No matter the design, features, or price, the latest Apple iPhone has always been “the new phone” to watch out for. Latest analyses have judged the iPhone 5’s launch in India to be a success with “great response”, despite the fact that it has been less than a week since it was introduced.
Perhaps it’s just part of the magic that surrounds Apple, but it is difficult to immediately believe that the latest iPhone would outshine its predecessor in the Indian market.
Even Apple’s greatest supporters agree that the new model has only incremental improvements when compared to the 4S. Its biggest lure, LTE (the faster version of mobile Internet) can hold no attraction for prospective buyers here, for the simple reason that LTE networks hardly exist in India. Bharti Airtel, one of the biggest champions of the iPhone, has only just launched its 4G LTE services in certain parts of the country.
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Similarly, a majority of the special features offered in Apple’s latest mobile operating system are out-of-bounds for Indian users— most of these being related to personal assistant Siri and Apple Maps. If that being the case, can the iPhone 5, priced at Rs. 45,000 for the basic model, be expected to sell? Especially when Indians can get a better bang-for-the-buck for its iPhone 4S or 4 model (now priced at Rs. 36,500 and 26,500 respectively)?
Perhaps Apple too understands this, and is a possible reason for its change in distribution model this time around. The sale of iPhones, since the 3G model, has been done through telecom providers such as Airtel and Aircel and other retailers, limiting distribution to mainly large towns.
This model, combined with a high price tag, hasn’t done wonders for Apple’s market share in India. In the April-June quarter of this year, Apple’s share of smartphone sales in India was only 1.2 per cent, half the level a year earlier, according to the latest report put out by research firm IDC. (For the iPhone 5, Apple has partnered with Redington Ltd. to reach a wider consumer audience, breaking the near- exclusivity that telecom companies enjoyed earlier.)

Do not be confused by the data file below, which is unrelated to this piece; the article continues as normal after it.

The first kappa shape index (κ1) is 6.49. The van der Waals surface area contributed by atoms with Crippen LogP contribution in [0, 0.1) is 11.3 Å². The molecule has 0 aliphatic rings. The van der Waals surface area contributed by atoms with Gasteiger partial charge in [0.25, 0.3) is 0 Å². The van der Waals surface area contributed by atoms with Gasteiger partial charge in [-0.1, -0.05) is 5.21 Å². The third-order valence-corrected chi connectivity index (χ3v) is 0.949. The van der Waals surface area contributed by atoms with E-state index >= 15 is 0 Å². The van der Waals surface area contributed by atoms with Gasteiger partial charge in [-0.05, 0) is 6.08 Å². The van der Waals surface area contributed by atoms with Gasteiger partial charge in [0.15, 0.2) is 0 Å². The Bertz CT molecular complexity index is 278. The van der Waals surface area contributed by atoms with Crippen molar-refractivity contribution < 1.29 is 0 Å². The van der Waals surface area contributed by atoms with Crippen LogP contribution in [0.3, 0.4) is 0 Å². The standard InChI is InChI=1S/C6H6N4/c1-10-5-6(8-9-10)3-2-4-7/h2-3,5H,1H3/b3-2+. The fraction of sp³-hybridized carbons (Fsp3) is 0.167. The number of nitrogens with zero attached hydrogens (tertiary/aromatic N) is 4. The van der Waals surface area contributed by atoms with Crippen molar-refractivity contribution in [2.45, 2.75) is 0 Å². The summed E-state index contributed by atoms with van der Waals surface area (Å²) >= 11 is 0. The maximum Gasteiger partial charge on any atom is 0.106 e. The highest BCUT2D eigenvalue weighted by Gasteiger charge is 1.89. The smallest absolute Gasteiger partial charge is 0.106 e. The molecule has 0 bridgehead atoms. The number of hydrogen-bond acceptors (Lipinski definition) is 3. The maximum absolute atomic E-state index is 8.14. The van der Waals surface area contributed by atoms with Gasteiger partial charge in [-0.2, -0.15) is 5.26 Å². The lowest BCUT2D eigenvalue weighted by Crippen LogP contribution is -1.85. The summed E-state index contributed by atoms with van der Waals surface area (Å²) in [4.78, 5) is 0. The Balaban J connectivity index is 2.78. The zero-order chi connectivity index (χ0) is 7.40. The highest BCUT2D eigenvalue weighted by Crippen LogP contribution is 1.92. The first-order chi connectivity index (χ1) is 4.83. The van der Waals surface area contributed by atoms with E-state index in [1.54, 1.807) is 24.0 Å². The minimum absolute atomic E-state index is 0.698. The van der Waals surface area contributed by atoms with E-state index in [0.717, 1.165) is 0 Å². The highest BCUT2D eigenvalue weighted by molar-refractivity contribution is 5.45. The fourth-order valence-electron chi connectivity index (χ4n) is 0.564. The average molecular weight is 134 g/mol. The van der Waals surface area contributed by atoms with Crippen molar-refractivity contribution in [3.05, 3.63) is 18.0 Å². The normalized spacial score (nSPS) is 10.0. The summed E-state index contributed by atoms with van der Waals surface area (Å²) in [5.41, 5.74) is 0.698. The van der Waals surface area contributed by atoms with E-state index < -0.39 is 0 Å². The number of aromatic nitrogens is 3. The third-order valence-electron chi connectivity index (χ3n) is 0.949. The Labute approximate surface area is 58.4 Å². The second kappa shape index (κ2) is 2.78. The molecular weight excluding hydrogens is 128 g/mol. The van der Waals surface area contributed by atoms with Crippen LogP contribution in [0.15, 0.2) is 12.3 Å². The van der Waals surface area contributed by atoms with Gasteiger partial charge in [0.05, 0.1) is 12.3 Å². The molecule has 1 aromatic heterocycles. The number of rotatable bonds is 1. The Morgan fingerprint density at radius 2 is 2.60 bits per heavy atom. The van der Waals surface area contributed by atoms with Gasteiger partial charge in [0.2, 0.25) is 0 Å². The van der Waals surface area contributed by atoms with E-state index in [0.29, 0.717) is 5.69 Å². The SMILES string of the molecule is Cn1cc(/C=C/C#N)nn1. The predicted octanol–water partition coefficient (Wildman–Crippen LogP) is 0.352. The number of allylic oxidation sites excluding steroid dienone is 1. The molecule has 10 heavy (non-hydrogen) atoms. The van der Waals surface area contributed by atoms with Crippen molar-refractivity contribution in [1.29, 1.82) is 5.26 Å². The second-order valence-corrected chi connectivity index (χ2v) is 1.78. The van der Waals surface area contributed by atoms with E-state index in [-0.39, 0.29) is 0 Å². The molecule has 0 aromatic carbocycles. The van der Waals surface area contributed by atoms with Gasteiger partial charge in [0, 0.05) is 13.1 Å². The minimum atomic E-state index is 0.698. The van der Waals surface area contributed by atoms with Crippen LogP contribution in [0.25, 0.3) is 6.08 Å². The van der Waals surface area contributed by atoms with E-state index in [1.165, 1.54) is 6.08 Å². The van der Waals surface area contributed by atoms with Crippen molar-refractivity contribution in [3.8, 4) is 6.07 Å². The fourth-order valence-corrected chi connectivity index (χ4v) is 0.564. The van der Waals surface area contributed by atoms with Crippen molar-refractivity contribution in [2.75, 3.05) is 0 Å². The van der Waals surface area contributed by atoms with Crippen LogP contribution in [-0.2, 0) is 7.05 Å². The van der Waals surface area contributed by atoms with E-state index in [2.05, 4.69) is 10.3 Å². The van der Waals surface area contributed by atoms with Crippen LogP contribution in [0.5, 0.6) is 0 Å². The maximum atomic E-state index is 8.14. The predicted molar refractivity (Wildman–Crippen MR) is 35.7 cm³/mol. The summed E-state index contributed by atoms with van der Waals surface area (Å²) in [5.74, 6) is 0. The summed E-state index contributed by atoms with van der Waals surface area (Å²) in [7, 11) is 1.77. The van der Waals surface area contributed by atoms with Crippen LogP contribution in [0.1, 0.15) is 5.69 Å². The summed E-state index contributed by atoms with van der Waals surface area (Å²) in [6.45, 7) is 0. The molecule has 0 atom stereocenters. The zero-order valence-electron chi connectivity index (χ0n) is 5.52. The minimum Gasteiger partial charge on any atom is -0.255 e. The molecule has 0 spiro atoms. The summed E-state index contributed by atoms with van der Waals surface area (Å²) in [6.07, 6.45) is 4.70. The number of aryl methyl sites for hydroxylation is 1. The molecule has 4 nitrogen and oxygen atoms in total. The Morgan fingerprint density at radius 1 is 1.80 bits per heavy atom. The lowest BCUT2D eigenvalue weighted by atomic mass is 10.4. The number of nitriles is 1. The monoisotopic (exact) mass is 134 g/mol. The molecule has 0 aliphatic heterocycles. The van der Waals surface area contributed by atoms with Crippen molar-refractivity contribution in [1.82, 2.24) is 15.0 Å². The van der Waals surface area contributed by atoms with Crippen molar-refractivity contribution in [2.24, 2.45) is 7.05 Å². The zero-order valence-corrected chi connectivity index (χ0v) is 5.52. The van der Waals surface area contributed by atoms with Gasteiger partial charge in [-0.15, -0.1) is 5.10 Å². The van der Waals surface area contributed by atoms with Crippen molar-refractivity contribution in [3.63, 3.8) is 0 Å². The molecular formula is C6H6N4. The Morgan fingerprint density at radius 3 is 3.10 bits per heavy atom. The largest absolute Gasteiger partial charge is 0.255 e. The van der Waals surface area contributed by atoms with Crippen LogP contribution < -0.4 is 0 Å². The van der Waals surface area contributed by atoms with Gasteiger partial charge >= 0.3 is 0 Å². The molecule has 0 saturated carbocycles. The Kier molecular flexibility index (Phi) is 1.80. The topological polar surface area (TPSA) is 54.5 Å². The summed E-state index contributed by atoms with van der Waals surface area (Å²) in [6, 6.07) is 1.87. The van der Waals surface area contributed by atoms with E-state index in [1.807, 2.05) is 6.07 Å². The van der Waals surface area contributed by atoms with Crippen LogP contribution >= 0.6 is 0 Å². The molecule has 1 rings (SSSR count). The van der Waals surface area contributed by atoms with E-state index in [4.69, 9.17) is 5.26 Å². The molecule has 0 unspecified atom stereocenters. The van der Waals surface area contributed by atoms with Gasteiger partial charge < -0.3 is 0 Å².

All that glitters is gold
Why then is the iPhone, with its premium price tag, so popular? It is not because it was the first smartphone to hit the mass market, nor do its vast cumulative sales give it credibility in the eyes of the potential buyer. It's because the iPhone 5 in the Indian market represents what is classically known as a ‘Veblen good’.
Peoples' preference for owning such a device increases as its price goes up, because the higher price confers a greater status on having it.
This is especially true for Indian buyers, as much of the iPhone 5’s advantages don’t hold water here.
A Veblen good, however, does not pave the way for the large sales. What has limited the iPhone line-up’s dominance in India, perhaps, is the refusal of telecom companies to subsidise the cost of the phone the way it is done in the U.S.
A typical American customer would be able to purchase a $650 iPhone for a subsidised cost of $200, provided he signs a three-year contract. Telecom companies usually recover the money by having customers tap into their data plans. This provides a win-win situation, and widens the scope and accessibility of smartphones, in general, to consumers.
According to Vikas Singh, CEO Airtel, Karnataka and Tamil Nadu, this isn’t likely in the near future too.
“One of the major reasons why it can’t work in India is because legal recourse is difficult. In the U.S, if a customer breaks the 2-year contract they take on when they buy a subsidised phone, there is a heavy fine.
In India, tracking down every customer who broke a contract and finding a method of recourse would be tough,” said Mr. Singh.